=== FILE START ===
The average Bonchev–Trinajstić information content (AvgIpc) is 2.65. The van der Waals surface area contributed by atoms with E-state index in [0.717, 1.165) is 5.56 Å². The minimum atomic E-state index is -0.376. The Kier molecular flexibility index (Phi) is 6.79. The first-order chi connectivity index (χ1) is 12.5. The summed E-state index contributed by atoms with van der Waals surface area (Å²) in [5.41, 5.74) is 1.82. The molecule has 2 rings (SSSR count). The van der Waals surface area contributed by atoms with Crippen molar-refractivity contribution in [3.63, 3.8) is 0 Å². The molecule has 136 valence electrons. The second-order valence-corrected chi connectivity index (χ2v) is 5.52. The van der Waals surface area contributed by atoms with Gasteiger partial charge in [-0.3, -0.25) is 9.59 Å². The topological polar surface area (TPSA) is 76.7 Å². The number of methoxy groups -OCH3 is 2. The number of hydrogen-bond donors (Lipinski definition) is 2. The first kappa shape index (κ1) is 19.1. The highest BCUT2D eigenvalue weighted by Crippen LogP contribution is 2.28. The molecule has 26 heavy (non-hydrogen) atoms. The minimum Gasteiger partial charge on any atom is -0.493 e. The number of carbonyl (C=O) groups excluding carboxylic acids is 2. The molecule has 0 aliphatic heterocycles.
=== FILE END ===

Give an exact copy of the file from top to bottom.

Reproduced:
The average Bonchev–Trinajstić information content (AvgIpc) is 2.65. The van der Waals surface area contributed by atoms with E-state index in [0.717, 1.165) is 5.56 Å². The minimum atomic E-state index is -0.376. The Kier molecular flexibility index (Phi) is 6.79. The first-order chi connectivity index (χ1) is 12.5. The summed E-state index contributed by atoms with van der Waals surface area (Å²) in [5.41, 5.74) is 1.82. The molecule has 2 rings (SSSR count). The van der Waals surface area contributed by atoms with Crippen molar-refractivity contribution in [3.63, 3.8) is 0 Å². The molecule has 136 valence electrons. The second-order valence-corrected chi connectivity index (χ2v) is 5.52. The van der Waals surface area contributed by atoms with Gasteiger partial charge in [-0.3, -0.25) is 9.59 Å². The topological polar surface area (TPSA) is 76.7 Å². The number of methoxy groups -OCH3 is 2. The number of hydrogen-bond donors (Lipinski definition) is 2. The first kappa shape index (κ1) is 19.1. The highest BCUT2D eigenvalue weighted by Crippen LogP contribution is 2.28. The molecule has 26 heavy (non-hydrogen) atoms. The minimum Gasteiger partial charge on any atom is -0.493 e. The number of carbonyl (C=O) groups excluding carboxylic acids is 2. The molecule has 0 aliphatic heterocycles.